PerspectiveNeuroscience

Neural Stem Cells, Excited

Science  29 Mar 2013:
Vol. 339, Issue 6127, pp. 1534-1535
DOI: 10.1126/science.1237576

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Summary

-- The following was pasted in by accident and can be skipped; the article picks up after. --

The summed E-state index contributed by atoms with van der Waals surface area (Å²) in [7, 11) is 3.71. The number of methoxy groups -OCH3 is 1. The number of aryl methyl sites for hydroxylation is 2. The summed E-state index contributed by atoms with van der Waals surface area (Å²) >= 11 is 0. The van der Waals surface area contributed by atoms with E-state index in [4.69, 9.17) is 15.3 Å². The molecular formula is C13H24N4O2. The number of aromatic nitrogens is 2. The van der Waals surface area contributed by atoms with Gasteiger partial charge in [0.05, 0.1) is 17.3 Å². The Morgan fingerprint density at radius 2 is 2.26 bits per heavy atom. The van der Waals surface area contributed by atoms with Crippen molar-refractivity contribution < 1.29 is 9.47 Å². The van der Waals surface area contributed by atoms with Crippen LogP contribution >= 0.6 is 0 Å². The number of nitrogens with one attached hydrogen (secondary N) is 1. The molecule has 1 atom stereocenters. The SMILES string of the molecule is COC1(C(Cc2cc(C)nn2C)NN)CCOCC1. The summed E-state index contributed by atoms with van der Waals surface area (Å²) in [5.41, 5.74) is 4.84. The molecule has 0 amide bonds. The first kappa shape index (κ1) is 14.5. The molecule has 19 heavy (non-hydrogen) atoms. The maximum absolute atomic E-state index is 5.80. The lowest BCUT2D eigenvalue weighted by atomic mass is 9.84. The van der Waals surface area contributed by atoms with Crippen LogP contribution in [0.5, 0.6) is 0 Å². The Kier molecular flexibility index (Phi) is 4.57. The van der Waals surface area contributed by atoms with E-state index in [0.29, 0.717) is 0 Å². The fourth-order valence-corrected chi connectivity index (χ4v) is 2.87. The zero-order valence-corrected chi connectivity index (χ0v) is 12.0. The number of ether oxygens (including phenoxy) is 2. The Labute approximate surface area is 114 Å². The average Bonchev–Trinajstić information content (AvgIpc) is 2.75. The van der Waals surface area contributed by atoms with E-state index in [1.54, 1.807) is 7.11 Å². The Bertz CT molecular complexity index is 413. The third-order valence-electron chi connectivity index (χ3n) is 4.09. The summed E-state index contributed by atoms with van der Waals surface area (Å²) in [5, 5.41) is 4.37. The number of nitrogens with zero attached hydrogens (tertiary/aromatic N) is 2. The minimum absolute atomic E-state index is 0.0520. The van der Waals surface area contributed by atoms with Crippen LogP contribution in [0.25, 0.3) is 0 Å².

Although the brain is generally considered a terminally differentiated organ, new nerve cells are made every day through a process called “adult neurogenesis,” which occurs in specialized regions like the hippocampal dentate gyrus (1). Stem cells in the brain sample electrical signals (activity) from neighboring neurons, deciding which genes to express and which signaling pathways to launch toward developing their own neuronal identity. Why would stem cells be able to respond to exogenous neuronal electrical activity, which can be considered a highly specialized function? Indeed, it seems counterintuitive insofar as one of the defining functions of all stem cells is to actively maintain the undifferentiated state.